Future models

3D culture advanced in vitro models have provided important insights into microbial pathogenesis. However, they have several limitations, including short lifetimes, labour-intensive design, experimental variability, availability and limited numbers of cells. The development of novel relevant in vitro models of human intestinal epithelium, such as bioreactors and organoids, provides a viable starting point for future efforts aimed at bioengineering human intestine. 3D culture in bioreactors represents an easy, reproducible and high-throughput platform that provides a large number of differentiated cells. Another promising line is human pluripotent stem cells (PSC) that offer a unique and promising means to generate intestinal tissue, resulting in 3D intestinal ‘organoids’ formed villus-like structures and crypt-like proliferative zones. This intestinal tissue is functional, as it can secrete mucins into luminal structures.

Bioreactors

Tissue engineering represents a biology-driven approach by which bioartificial tissues are engineered through the combination of material technology and biotechnology. Bioreactors constitute and maintain physiological tissue conditions at desired levels, enhance mass transport rates and expose cultured cells to specific stimuli. It has been shown that bioreactor technologies providing appropriate biochemical and physiological regulatory signals guide cell and tissue differentiation and influence the tissue-specific function of bioartificial 3D tissues.

BioVaSc

BioVaSc is generated from a decellularised porcine small bowel segment with preserved tubular structures of the capillary network within the collagen matrix. BioVaSc is a prerequisite technique for the generation of bioartificial tissues endowed with a functional artificial vascular network. The technology has been performed in artificial human liver, intestine, trachea and skin models. These various human tissue models are a new technology that is an alternative to animal experiments for pharmacokinetic (drug penetration, distribution and metabolisation) and pharmacodynamic studies(Reference Schanz, Pusch and Hansmann67), and also to study probiotic interactions with the host.

Rotating-wall vessel bioreactor

Another alternative model utilises rotating-wall vessel technology to engineer biologically meaningful 3D models of human large intestinal epithelia and can be used in conjunction with the established models. Many reports have described the fact that cells cultured in an rotating-wall vessel bioreactor can assume physiologically relevant phenotypes that have not been possible with other models. In addition, 3D culture in rotating-wall vessel bioreactors represents an easy, reproducible and high-throughput platform that provides a large number of differentiated cells.

Optimally, the design of cell culture models should mimic both the 3D organisation and differentiated function of an organ, while allowing for experimental analysis in a high-throughput platform. Originally designed by National Aeronautics and Space Administration (NASA) engineers, the rotating-wall vessel technology is an optimised suspension culture design for growing 3D cells that maintain many of the specialised features of in vivo tissues(Reference Unsworth and Lelkes68, Reference Nickerson, Ott and Wilson69).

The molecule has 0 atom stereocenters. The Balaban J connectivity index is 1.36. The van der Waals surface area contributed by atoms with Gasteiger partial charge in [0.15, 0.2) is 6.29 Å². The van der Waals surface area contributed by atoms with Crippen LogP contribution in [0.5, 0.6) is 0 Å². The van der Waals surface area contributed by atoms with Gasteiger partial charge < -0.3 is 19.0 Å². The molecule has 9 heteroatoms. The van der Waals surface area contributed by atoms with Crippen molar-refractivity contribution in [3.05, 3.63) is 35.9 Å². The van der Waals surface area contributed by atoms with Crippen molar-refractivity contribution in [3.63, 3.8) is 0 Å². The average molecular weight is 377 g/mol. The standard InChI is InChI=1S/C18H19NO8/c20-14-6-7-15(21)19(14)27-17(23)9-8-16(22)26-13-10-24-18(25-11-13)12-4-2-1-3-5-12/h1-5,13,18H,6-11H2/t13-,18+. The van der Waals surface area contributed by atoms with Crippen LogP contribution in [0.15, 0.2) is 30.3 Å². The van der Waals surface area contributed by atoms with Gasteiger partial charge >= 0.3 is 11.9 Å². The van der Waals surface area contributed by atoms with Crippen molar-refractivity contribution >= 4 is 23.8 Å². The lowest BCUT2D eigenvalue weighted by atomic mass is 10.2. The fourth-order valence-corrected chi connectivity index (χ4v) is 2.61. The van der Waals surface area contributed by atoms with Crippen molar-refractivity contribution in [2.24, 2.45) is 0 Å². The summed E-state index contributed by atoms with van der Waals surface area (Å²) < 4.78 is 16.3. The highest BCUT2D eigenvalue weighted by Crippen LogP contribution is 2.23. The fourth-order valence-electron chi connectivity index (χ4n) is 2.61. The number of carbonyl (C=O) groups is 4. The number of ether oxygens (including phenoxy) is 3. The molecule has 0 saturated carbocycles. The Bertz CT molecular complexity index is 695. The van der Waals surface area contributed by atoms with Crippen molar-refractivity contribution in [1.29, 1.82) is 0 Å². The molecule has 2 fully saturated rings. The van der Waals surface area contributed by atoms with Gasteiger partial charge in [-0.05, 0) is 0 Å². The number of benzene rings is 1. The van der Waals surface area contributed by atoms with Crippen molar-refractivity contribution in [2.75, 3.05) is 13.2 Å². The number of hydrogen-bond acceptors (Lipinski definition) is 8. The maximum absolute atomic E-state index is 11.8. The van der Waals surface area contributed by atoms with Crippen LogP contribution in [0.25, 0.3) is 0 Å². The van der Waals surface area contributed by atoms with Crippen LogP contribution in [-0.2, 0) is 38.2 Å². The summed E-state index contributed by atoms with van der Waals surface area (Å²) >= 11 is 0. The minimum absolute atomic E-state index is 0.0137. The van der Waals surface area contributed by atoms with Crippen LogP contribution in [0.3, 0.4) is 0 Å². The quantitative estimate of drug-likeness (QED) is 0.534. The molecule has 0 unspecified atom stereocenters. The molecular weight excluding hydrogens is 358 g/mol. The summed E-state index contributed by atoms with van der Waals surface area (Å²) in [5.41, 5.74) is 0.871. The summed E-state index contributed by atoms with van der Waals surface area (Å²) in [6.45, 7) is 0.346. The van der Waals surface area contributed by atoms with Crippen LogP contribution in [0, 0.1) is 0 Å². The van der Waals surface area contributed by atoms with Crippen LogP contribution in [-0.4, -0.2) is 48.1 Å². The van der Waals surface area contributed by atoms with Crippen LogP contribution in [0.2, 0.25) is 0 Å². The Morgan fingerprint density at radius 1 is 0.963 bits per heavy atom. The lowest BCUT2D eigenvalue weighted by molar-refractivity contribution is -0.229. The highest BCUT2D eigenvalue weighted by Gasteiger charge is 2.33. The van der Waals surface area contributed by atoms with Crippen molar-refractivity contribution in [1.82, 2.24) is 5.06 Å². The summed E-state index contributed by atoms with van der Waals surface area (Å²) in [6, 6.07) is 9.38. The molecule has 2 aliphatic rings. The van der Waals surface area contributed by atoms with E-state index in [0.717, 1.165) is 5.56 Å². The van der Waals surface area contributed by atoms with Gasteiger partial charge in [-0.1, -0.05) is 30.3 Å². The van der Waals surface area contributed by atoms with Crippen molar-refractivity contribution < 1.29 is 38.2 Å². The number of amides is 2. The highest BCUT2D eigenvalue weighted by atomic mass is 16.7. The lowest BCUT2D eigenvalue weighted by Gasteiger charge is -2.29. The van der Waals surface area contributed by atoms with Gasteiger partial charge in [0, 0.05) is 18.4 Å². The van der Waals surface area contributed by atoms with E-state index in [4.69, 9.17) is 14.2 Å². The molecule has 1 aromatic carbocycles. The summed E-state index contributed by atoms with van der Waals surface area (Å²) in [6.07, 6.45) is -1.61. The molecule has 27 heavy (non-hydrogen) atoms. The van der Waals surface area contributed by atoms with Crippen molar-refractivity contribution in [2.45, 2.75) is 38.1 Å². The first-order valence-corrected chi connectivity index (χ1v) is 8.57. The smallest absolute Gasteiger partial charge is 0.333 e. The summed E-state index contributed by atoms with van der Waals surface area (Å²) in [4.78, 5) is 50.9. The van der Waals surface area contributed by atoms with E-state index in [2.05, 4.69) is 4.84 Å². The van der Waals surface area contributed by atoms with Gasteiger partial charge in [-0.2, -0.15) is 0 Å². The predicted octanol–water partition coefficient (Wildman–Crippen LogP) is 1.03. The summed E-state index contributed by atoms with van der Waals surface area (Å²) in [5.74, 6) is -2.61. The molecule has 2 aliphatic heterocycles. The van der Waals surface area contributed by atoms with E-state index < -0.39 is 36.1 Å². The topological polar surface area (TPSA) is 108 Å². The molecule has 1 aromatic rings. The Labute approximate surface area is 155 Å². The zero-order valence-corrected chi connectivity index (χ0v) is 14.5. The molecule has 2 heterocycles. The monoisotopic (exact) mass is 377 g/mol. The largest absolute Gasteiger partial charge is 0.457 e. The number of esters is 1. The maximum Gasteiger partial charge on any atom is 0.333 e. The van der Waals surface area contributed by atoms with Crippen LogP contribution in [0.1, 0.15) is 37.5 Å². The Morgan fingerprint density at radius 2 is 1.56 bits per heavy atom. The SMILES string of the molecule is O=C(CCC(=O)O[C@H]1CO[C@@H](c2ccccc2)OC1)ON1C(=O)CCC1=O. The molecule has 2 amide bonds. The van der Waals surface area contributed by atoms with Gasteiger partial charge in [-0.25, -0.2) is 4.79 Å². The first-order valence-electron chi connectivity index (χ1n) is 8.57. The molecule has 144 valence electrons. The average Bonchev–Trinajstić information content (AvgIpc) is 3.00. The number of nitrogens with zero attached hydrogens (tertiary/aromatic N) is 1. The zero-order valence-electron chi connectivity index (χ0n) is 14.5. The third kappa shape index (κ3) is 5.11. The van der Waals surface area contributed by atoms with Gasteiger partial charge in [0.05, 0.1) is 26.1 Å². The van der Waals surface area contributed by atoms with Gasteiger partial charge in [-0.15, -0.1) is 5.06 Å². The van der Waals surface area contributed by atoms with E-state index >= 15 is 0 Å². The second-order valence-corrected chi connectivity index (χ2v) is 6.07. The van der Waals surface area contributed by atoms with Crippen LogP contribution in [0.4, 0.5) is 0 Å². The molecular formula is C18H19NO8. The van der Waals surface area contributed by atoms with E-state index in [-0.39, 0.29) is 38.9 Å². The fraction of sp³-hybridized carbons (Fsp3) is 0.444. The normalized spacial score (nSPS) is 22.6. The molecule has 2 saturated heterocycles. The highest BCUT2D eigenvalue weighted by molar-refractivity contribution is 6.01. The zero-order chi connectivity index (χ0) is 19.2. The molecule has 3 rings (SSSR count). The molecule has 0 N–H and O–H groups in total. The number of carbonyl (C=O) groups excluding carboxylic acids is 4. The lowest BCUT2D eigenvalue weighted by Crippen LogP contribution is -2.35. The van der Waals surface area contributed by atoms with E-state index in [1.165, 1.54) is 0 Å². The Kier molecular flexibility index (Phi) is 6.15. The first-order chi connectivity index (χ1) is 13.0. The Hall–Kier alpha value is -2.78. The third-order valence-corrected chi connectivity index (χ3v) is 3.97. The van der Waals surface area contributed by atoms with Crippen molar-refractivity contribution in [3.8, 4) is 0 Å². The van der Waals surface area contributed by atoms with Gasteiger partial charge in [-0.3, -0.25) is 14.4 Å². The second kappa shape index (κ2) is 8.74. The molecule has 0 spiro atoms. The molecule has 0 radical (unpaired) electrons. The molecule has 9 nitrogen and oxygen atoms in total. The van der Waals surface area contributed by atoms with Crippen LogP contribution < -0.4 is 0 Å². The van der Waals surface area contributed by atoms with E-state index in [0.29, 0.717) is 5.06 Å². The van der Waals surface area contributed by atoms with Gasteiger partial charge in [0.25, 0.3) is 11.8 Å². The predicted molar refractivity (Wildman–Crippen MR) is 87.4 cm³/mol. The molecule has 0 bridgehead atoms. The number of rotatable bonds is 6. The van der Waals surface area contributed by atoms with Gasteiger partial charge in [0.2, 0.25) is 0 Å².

To date, several works have shown the use of 3D cell culture systems in infection studies with the following pathogens: S. typhimurium (small intestine and colon models)(Reference Höner zu Bentrup, Ramamurthy and Ott59, Reference Nickerson, Goodwin and Terlonge70), Pseudomonas aeruginosa (lung model)(Reference Carterson, Höner zu Bentrup and Ott71, Reference Crabbé, Sarker and Van Houdt72), human cytomegalovirus (placental model)(Reference LaMarca, Ott and Höner Zu Bentrup73) and Hepatitis C virus (hepatocyte model)(Reference Sainz, TenCate and Uprichard74). Additional studies with other 3D models and infectious agents are ongoing and include bacteria, viruses and parasites that are difficult or impossible to culture using conventional methods.

Organoids

Intestinal resection and malformations in adult and paediatric patients result in devastating consequences. Unfortunately, allogeneic transplantation of intestinal tissue into patients has not been met with the same measure of success as the transplantation of other organs. Attempts to engineer intestinal tissue in vitro include the disaggregation of adult rat intestine into subunits called organoids, harvesting native adult stem cells from mouse intestine and spontaneous generation of intestinal tissue from embryoid bodies(Reference Howell and Wells75). Recently, by utilising principles gained from the study of developmental biology, human PSC have been demonstrated to be capable of directed differentiation into intestinal tissue in vitro (Reference Spence, Mayhew and Rankin76).